Always looking to better themselves in their respective sports, athletes focus on nutrition often as mightily as their training. To get ahead of the competition, athletes should know the best multivitamin brand for their nutrient needs to supplement the healthy foods they already consume.
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Nutrient Requirements for Athletes
Athletes often have higher caloric and nutrient needs than an average person. Depending on how much they burn each day, they could require more than 3,000 calories per day. Because energy for working out is derived from their nutrient intake, the University of Wisconsin – Madison's School of Medicine and Public Health recommends the following types of macronutrients:
- Dietary fat
- Good hydration (not a macronutrient, but very important for overall health)
Carbohydrates are recommended as a primary source of energy for physical activities with high intensity and to keep athletes from getting sick. Foods such as fruits, vegetables, and breads and pastas with whole grain are best. Athletes should limit their intake of refined grains, sugary cereals and white breads, as well as try to eat whole foods instead of processed ones. The University of Wisconsin recommends at least five servings of fruits and vegetables per day, including a variety of colors. One serving is about the size of a baseball.
Dietary fat is important for supporting healthy hormone levels and meeting all your high energy needs. Healthy sources of fats include salmon, whole eggs, chia seeds, nuts, avocados and olive and coconut oils.
Protein is required for its role in muscle growth and repair. This nutrient helps athletes recover faster with less downtime between workouts. Healthy protein sources include whole eggs, dairy (Greek yogurt, non-fat milk and string cheese), lean fish, healthy meats (such as turkey, pork chops with the fat cut off, lean ground meat, chicken and tuna without mayonnaise) and legumes.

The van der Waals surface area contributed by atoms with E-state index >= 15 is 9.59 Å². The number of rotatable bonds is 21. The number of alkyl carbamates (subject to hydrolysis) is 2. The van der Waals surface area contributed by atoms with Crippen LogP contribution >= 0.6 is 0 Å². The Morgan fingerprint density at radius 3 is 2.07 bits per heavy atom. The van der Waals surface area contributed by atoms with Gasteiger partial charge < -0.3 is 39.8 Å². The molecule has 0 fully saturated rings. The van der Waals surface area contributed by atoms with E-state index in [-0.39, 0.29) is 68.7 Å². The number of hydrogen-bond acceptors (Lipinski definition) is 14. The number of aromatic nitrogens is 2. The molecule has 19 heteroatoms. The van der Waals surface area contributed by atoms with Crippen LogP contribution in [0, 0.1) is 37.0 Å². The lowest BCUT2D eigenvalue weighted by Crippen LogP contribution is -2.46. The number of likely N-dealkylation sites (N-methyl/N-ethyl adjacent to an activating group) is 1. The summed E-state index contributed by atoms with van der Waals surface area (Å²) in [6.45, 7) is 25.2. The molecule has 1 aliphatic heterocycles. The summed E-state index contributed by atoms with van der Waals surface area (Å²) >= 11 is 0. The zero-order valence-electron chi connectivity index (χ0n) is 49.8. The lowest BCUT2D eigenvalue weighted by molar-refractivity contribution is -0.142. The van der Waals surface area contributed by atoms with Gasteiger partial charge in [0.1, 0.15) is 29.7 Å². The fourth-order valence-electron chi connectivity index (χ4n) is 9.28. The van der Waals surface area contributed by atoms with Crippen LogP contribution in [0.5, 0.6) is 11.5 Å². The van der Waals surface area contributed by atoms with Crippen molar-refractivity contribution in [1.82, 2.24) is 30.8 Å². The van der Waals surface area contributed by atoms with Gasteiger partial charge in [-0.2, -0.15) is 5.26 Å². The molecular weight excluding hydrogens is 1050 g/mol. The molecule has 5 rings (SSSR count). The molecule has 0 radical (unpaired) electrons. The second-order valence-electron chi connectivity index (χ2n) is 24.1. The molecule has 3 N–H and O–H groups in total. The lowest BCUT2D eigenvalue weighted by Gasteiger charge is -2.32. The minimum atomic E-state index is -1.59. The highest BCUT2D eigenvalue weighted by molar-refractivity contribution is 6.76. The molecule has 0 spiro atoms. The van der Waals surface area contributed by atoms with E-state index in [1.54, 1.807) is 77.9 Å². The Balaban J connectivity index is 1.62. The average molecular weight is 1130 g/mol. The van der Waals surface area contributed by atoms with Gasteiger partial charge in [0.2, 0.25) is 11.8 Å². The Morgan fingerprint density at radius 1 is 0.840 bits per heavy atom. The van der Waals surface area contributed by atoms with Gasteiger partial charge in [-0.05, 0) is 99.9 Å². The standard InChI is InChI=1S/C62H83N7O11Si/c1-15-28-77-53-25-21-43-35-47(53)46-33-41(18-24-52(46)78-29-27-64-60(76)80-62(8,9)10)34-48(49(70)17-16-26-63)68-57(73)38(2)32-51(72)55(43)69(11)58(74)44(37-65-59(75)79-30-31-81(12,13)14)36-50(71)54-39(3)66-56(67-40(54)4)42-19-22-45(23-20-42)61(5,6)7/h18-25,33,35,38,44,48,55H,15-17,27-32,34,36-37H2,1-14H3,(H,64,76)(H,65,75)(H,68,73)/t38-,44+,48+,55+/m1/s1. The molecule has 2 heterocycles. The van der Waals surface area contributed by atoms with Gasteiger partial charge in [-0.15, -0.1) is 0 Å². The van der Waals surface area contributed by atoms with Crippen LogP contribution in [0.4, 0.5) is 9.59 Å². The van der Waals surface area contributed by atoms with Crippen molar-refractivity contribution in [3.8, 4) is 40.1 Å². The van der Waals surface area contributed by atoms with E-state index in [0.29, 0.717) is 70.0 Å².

Good hydration, though not a macronutrient, is necessary for proper recovery. Healthy hydration options include water, milk and 100 percent fruit juice. You can add sports drinks for their electrolyte content for hydration, but you should be aware that they are higher in sugar than fruit juice. As a general rule, per the University of Wisconsin, you should take in 2 cups of fluid prior to training and 4 to 6 ounces of fluid every 15 minutes of exercise. After exercise, for every pound lost, you should take in 16 ounces of fluid.
On game day, the University of Wisconsin says that proper nutrition doesn't happen on that day alone. You need to prep your body with the appropriate nutrition months before the event. You should also never experiment with nutrition the day of competition. This includes anything from even taking a new multivitamin. You should try out new foods and multivitamins/supplements during your training to make sure your body can tolerate everything and you experience no gastrointestinal issues.
However, according to the Office of Disease Prevention and Health Promotion's Dietary Guidelines for Americans 2015-2020 Edition, your nutritional needs should come primarily from foods rather than multivitamins. Foods should contain essential vitamins and minerals, dietary fiber and naturally occurring substances. You can take multivitamins when nutrients are consumed in less-than-recommended amounts.
The University of Wisconsin also recommends that you eat a small meal before your competition. You should cut down on dairy, fat and fibrous carbohydrates in case of any stomach problems you might face.